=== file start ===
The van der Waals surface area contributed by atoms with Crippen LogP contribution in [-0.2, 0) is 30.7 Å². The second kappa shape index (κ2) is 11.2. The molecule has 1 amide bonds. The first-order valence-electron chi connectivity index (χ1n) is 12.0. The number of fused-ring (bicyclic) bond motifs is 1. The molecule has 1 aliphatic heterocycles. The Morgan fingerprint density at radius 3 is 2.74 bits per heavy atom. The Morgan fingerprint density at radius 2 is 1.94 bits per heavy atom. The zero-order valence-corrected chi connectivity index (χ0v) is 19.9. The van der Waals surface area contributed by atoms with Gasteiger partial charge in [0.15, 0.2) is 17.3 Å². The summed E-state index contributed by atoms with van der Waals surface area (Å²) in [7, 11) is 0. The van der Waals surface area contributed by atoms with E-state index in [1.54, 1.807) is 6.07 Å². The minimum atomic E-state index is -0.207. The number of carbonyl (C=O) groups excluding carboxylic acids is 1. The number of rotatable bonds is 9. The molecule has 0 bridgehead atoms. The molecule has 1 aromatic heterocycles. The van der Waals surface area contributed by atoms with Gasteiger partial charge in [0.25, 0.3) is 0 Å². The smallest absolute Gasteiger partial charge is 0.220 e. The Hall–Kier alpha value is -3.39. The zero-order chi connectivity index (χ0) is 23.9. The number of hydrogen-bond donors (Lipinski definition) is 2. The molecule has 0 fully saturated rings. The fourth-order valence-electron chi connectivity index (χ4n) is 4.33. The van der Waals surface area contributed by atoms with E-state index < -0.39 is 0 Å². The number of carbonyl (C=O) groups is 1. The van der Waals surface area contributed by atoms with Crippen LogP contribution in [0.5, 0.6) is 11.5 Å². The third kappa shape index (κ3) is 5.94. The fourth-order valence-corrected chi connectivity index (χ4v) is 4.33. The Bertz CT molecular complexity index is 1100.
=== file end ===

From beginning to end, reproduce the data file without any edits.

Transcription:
The van der Waals surface area contributed by atoms with Crippen LogP contribution in [-0.2, 0) is 30.7 Å². The second kappa shape index (κ2) is 11.2. The molecule has 1 amide bonds. The first-order valence-electron chi connectivity index (χ1n) is 12.0. The number of fused-ring (bicyclic) bond motifs is 1. The molecule has 1 aliphatic heterocycles. The Morgan fingerprint density at radius 3 is 2.74 bits per heavy atom. The Morgan fingerprint density at radius 2 is 1.94 bits per heavy atom. The zero-order valence-corrected chi connectivity index (χ0v) is 19.9. The van der Waals surface area contributed by atoms with Gasteiger partial charge in [0.15, 0.2) is 17.3 Å². The summed E-state index contributed by atoms with van der Waals surface area (Å²) in [7, 11) is 0. The van der Waals surface area contributed by atoms with E-state index in [1.54, 1.807) is 6.07 Å². The minimum atomic E-state index is -0.207. The number of carbonyl (C=O) groups excluding carboxylic acids is 1. The number of rotatable bonds is 9. The molecule has 0 bridgehead atoms. The molecule has 1 aromatic heterocycles. The van der Waals surface area contributed by atoms with Gasteiger partial charge in [0.25, 0.3) is 0 Å². The smallest absolute Gasteiger partial charge is 0.220 e. The Hall–Kier alpha value is -3.39. The zero-order chi connectivity index (χ0) is 23.9. The number of hydrogen-bond donors (Lipinski definition) is 2. The molecule has 0 fully saturated rings. The fourth-order valence-electron chi connectivity index (χ4n) is 4.33. The van der Waals surface area contributed by atoms with E-state index < -0.39 is 0 Å². The number of carbonyl (C=O) groups is 1. The van der Waals surface area contributed by atoms with Crippen LogP contribution in [0.5, 0.6) is 11.5 Å². The third kappa shape index (κ3) is 5.94. The fourth-order valence-corrected chi connectivity index (χ4v) is 4.33. The Bertz CT molecular complexity index is 1100.